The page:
The Prime Minister Shri Narendra Modi exhorted the citizens to participate in novel tasks such as Janta curfew on 21 March (stay home voluntarily for 14 hours before the forced lockdown) and asked them to come to their balconies and clap and cheer for corona warriors like health providers, police, etc at 5 pm for 5 minutes. On April 5, he asked citizens to switch off electric lights at 9 pm for 9 minutes, and light candles, diyas or mobile lights standing at their doorsteps or balconies to “progress towards light and hope” (PM Modi in an address to the nation). While some attribute this to astrological reasons, such unique measures served the psychological objective of unifying India, and at the same time unified citizens across India.
This pattern is consistent with the pathogen-prevalence hypothesis (Fincher, Thornhill, Murray, & Schaller, 2008), which suggests that collectivism is a response mechanism for coping with disease vulnerability. Similar findings were noted by Kim, Sherman, and Updegraff (2016) after the Ebola epidemic. They found that higher collectivism was associated with a greater perceived vulnerability to Ebola. They suggested that a collectivistic context in which other people engage in group-protective behaviours can provide something akin to psychological herd protection.
Limitations of the present study and Implications
The sample constitutes the middle/upper class strata of the society; no claims are made about generalizability of the same to other income groups. The tool used was not standardized, as no such tool with reported psychometric properties was available. An attempt is made to only predict the changes that might occur in people’s lives after the pandemic, as reported by them. It may be influenced by social desirability bias. Moreover, the classic attitude-behaviour inconsistency (LaPiere, 1934) shows that there is no guarantee that these changes will indeed happen.
The results have significant implications for researchers, policy makers and professionals working in varied areas such as health, consumer research, environmental bodies, etc. Future researches could focus on post traumatic growth and exploring relationships between resilience in the face of pandemics and personal characteristics.
A crisis has the potential to bring out the best in humanity. It seems to have reminded us how important it is to take care of ourselves, our communities, and our mother Earth. One can only hope that the lessons learnt from this pandemic are not forgotten quickly. History has taught us that we are not very good at learning the lessons of the past. Only time will tell if we actually embrace these changes or fall prey to the human propensity of moving on to what is most immediate in our lives.
- Calhoun, L.G. & Tedeschi, R.G. (2014). Handbook of Posttraumatic Growth: Research and Practice. New York: Routledge.
- Fincher, C. L., Thornhill, R., Murray, D. R., & Schaller, M. (2008). Pathogen prevalence predicts human cross-cultural variability in individualism/collectivism. Proceedings of the Royal Society B: Biological Sciences, 275, 1279–1285.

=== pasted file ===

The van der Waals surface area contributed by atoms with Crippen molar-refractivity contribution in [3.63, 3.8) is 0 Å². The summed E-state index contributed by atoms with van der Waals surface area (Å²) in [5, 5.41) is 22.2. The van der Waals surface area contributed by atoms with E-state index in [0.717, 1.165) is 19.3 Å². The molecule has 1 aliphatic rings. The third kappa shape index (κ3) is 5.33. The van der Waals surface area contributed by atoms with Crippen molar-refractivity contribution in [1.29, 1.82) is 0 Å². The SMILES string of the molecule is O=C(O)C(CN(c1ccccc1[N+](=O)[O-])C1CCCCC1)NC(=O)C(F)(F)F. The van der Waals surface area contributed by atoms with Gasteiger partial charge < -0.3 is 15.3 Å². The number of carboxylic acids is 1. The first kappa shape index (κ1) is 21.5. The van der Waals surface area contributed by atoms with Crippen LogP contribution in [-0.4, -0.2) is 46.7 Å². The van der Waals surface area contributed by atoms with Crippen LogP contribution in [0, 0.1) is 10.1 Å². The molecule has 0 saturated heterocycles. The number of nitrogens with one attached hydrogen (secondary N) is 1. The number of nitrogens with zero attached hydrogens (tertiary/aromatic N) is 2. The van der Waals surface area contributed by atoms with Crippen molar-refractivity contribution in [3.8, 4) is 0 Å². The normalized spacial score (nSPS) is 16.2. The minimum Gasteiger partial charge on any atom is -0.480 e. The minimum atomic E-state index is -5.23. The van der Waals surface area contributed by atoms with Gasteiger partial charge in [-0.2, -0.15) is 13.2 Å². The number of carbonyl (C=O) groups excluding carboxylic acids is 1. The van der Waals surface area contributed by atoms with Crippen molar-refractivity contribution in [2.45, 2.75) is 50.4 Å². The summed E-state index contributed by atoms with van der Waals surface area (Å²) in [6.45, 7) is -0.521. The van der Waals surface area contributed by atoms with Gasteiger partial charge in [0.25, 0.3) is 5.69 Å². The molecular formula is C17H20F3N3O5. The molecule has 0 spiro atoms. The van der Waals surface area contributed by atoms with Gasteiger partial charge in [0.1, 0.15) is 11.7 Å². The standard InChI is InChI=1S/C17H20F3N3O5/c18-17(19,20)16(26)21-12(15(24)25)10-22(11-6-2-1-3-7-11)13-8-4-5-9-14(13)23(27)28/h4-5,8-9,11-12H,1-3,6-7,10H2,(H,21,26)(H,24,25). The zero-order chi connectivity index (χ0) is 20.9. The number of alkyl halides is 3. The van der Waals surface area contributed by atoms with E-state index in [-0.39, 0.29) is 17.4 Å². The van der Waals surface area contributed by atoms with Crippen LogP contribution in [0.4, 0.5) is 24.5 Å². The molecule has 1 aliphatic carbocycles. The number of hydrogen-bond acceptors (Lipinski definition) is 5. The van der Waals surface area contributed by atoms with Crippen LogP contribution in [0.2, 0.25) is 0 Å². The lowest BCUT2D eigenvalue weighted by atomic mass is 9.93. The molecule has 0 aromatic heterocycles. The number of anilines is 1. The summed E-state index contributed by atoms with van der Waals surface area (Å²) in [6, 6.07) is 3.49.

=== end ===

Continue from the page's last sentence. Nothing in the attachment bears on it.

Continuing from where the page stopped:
- Fung, I.C., & Cairncross, S. (2007). How often do you wash your hands? A review of studies of hand-washing practices in the community during and after the SARS outbreak in 2003. International Journal of Environmental Research, 17(3), 161-83. DOI: 10.1080/09603120701254276
- Hofstede Insights (2020). Compare Countries. Retrieved on 17 April, 2020 from https://www.hofstede-insights.com/product/compare-countries/
- Kim, H. S., Sherman, D. K., & Updegraff, J. A. (2016). Fear of Ebola: The influence of collectivism on xenophobic threat responses. Psychological Science, 27(7), 935-944. doi: 10.1177/0956797616642596
- LaPiere, R. T. (1934). Attitudes vs. Actions. Social Forces. 13 (2): 230-237. doi:10.2307/2570339
- Lau, J.T., Yang, X., Tsui, H.Y., & Kim, J.H. (2005). Impacts of SARS on health-seeking bajaviours in general population in Hong Kong. Preventive Medicine, 41(2), 454-462. DOI: 10.1016/j.ypmed.2004.11.023
- Lies, L., Mellor, D., & Hong, R.Y. (2014) Gratitude and personal functioning among earthquake survivors in Indonesia. The Journal of Positive Psychology, 9(4), 295-305. DOI: 10.1080/17439760.2014.902492
- Shah, N., & Kuriansky J. (2016). The impact and trauma for healthcare workers facing the Ebola epidemic. In J. Kuriansky (ed.). The Psychosocial Aspects of a Deadly Epidemic: What Ebola Has Taught Us About Holistic Healing (pp. 91-109). ABC-CLIO, LLC: Santa Barbara, California.
- Sheikh, MA., Gidado, S., Poggensee, G., Nguku, P., Olayinka, A., et al. (2015). An evaluation of psychological distress and social support of survivors and contacts of Ebola virus disease infection and their relatives in Lagos, Nigeria: A cross sectional study−2014. BMC Public Health, 15 (1), 824. https://doi.org/10.1186/s12889-015-2167-6
- Sim K. (2010). Psychosocial and coping responses within the community health care setting towards a national outbreak of an infectious disease. Journal of Psychosomatic Research, 68, 195–202. doi: 10.1016/j.jpsychores.2009.04.004.
- Van Bortel, T. (2016). Psychosocial effects of an Ebola outbreak at individual, community and international levels. Bulletin of the World Health Organization, 94, 210–214. doi: 10.2471/BLT.15.158543.
- Wang C, Pan R, Wan X, et al. (2020). Immediate Psychological Responses and Associated Factors during the Initial Stage of the 2019 Coronavirus Disease (COVID-19) Epidemic among the General Population in China. International Journal of Environmental Research & Public Health. 17(5), 1729. Published 2020 March 6. doi:10.3390/ijerph17051729
Anticipated Changes Post Pandemic Scale
- I will not waste food.
- I will spend less on clothes, accessories, etc.
- I will become more mindful of my health.
- I will spend more time with family.
- I will take my work more seriously.
- I will change my eating habits in a positive manner (reduce junk food intake, etc.)
- I will spend more; there is no point of saving.
- I will become more hygienic (e.g. washing hands, bathing).
- I will buy more things that are made in India.
- I will boycott Chinese products.
- I will become more environmentally conscious.
- I will cut back on international travel.
- I will reevaluate my/my children’s plans of studying abroad.
- I will go more with-the-flow rather than plan rigorously for the future.
- I will value routine activities (like going out with friends, walks, etc.) more.